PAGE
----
Combat veterans with Posttraumatic Stress Disorder (PTSD) commonly present with comorbid alcohol misuse. However, factors that contribute to PTSD and alcohol problems, as well as their resolution, remain unclear. Several hypothesised models of PTSD and alcohol misuse comorbidity propose that the tension reduction properties of alcohol have an important functional role in managing PTSD symptoms. By extension, it has also been hypothesised that individuals with PTSD who have tension reduction alcohol expectancies are more likely to misuse alcohol. This latter proposition has not been thoroughly empirically investigated. The purpose of the current body of work is to examine this role of tension reduction expectancies in PTSD and alcohol misuse comorbidity and develop a model of this comorbidity that incorporates expectancy along with other more established constructs.
In Study One, 608 combat veterans diagnosed with PTSD were assessed for PTSD symptoms and alcohol problems prior to group cognitive-behavioural treatment. They were reassessed three and nine months after treatment. Participants were classified into low-risk and hazardous drinkers at each time point. Drinking status at intake did not predict PTSD symptoms at intake or follow-up. However, drinking status was associated with PTSD symptoms when both were assessed at follow-up. PTSD hyperarousal symptoms were the only symptom cluster to differentiate drinking groups. Based on these findings, it was proposed that tension reduction alcohol expectancies and emotional relief drinking refusal self-efficacy may be important in this relationship between PTSD hyperarousal symptoms and alcohol misuse.
In addition to the effects of alcohol refusal self-efficacy, the role of more general coping self-efficacy has not been formally investigated in the development and treatment of problem drinking. In Study Two, 289 alcohol dependent or community participants completed the Coping Self-Efficacy Questionnaire (CSEQ). Principal components analysis produced a 20-item questionnaire composed of three psychometrically sound coping self-efficacy factors: coping with anxiety and depression (CAD), coping with interpersonal challenge (CIC), and coping with frustration and anger (CFA). Consistent with hypotheses, the alcohol dependent sample had lower coping self-efficacy than the community sample. CAD also added variance to the prediction of alcohol consumption beyond alcohol expectancies and drinking refusal self-efficacy, although social pressure and emotional relief drinking refusal self-efficacy were also significant predictors. This study confirmed the importance of both specific and general self-efficacy in alcohol misuse.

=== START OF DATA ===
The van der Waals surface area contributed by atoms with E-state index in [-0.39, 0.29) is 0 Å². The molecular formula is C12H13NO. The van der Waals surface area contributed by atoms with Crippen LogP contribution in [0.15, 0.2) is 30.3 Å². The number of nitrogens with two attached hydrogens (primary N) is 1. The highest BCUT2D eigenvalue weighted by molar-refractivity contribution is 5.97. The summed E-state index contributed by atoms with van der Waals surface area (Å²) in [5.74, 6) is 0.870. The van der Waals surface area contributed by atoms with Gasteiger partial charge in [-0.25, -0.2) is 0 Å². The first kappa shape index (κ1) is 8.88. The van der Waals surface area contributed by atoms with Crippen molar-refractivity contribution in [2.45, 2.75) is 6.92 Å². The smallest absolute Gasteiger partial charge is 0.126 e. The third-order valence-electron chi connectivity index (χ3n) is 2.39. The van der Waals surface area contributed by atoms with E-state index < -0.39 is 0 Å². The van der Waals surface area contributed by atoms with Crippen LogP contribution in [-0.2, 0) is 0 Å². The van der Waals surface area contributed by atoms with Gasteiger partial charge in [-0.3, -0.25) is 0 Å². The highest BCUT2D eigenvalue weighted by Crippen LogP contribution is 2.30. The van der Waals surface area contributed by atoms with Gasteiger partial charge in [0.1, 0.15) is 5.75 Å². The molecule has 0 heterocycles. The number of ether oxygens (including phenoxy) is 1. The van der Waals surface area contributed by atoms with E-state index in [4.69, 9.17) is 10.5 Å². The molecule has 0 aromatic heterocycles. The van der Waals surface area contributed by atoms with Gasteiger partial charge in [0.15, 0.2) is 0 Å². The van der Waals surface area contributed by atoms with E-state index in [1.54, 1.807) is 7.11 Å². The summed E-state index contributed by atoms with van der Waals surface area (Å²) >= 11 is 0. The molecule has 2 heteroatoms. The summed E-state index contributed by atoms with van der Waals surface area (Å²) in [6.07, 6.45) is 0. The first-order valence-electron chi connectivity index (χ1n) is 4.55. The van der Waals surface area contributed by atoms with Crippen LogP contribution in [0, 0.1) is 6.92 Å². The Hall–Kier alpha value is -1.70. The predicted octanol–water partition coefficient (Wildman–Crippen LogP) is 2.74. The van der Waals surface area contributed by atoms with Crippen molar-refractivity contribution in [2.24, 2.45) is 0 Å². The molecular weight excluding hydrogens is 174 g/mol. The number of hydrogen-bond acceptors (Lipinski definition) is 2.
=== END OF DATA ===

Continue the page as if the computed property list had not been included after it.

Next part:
Study Three examined psychological factors, including expectancies and self-efficacy, the coping self-efficacy scale produced in Study Two, personality and trauma, associated with cognitive-behavioural treatment outcome for PTSD and alcohol misuse. In 122 male combat veterans, significant predictors of PTSD at intake were alcohol use, combat exposure, psychoticism and coping self-efficacy regarding interpersonal challenges. A broader range of factors predicted alcohol use, including PTSD, alcohol expectancies, drinking refusal self-efficacy, and coping self-efficacy regarding frustration and anger and anxiety and depression. At follow-up, PTSD was predicted by alcohol use and intake psychoticism, while alcohol use was predicted by PTSD, tension reduction alcohol expectancies, subjective dependence, and overall drinking refusal self-efficacy. The results highlight the importance of targeting alcohol misuse in PTSD recovery and support an expectancy tension reduction hypothesis of alcohol misuse in PTSD. Treatment implications are discussed.
In order to explore the kinds of individual differences that may contribute to the role of expectancies in alcohol misuse among veterans with PTSD, Study Four investigated genetic markers associated with both PTSD and alcohol problems in a subset of 45 participants from Study Three. The A1 allele of the Dopamine D2 receptor gene (DRD2) has been found to interact with stress in predicting alcohol misuse. It has also been associated with combat veteran PTSD and drinking at harmful levels and previous research has found that veterans with PTSD who were drinking at harmful levels had a higher frequency of A1 allele than those with low-risk drinking. It was hypothesised that genetic status would predict alcohol use among veterans with PTSD. This hypothesis was not supported by the results. However, participants with PTSD were found to have a higher frequency of the A1 allele of the DRD2 than a previously reported control group. A number of issues regarding sampling and consent are discussed regarding this study.
The Expectancy Tension Reduction Model for PTSD and alcohol misuse comorbidity is presented incorporating social-cognitive theory, trauma variables, personality and genetic status. The implications of this model for prevention and treatment approaches as well as future research are discussed.